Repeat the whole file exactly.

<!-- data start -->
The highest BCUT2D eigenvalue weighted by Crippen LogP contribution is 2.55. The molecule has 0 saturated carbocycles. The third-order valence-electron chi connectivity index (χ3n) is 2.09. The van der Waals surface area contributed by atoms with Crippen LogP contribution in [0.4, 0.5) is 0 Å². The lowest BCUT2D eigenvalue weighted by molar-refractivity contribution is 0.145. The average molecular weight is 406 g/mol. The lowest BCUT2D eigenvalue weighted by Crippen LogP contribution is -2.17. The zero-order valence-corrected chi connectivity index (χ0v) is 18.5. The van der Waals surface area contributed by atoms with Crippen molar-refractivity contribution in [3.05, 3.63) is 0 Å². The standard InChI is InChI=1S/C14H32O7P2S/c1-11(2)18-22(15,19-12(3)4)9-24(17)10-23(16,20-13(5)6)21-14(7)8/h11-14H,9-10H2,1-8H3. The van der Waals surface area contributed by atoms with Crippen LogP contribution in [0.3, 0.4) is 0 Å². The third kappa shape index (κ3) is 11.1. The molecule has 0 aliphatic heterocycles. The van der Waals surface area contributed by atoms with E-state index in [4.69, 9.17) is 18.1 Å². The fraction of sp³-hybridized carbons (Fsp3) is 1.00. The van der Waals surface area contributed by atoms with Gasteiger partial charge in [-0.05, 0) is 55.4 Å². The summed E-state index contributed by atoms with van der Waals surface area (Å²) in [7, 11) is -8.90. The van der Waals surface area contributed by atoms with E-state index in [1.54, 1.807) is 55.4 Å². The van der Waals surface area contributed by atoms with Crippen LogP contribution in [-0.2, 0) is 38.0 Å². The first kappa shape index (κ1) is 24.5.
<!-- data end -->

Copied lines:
The highest BCUT2D eigenvalue weighted by Crippen LogP contribution is 2.55. The molecule has 0 saturated carbocycles. The third-order valence-electron chi connectivity index (χ3n) is 2.09. The van der Waals surface area contributed by atoms with Crippen LogP contribution in [0.4, 0.5) is 0 Å². The lowest BCUT2D eigenvalue weighted by molar-refractivity contribution is 0.145. The average molecular weight is 406 g/mol. The lowest BCUT2D eigenvalue weighted by Crippen LogP contribution is -2.17. The zero-order valence-corrected chi connectivity index (χ0v) is 18.5. The van der Waals surface area contributed by atoms with Crippen molar-refractivity contribution in [3.05, 3.63) is 0 Å². The standard InChI is InChI=1S/C14H32O7P2S/c1-11(2)18-22(15,19-12(3)4)9-24(17)10-23(16,20-13(5)6)21-14(7)8/h11-14H,9-10H2,1-8H3. The van der Waals surface area contributed by atoms with Crippen LogP contribution in [0.3, 0.4) is 0 Å². The third kappa shape index (κ3) is 11.1. The molecule has 0 aliphatic heterocycles. The van der Waals surface area contributed by atoms with E-state index in [4.69, 9.17) is 18.1 Å². The fraction of sp³-hybridized carbons (Fsp3) is 1.00. The van der Waals surface area contributed by atoms with Gasteiger partial charge in [-0.05, 0) is 55.4 Å². The summed E-state index contributed by atoms with van der Waals surface area (Å²) in [7, 11) is -8.90. The van der Waals surface area contributed by atoms with E-state index in [1.54, 1.807) is 55.4 Å². The van der Waals surface area contributed by atoms with Crippen LogP contribution in [-0.2, 0) is 38.0 Å². The first kappa shape index (κ1) is 24.5.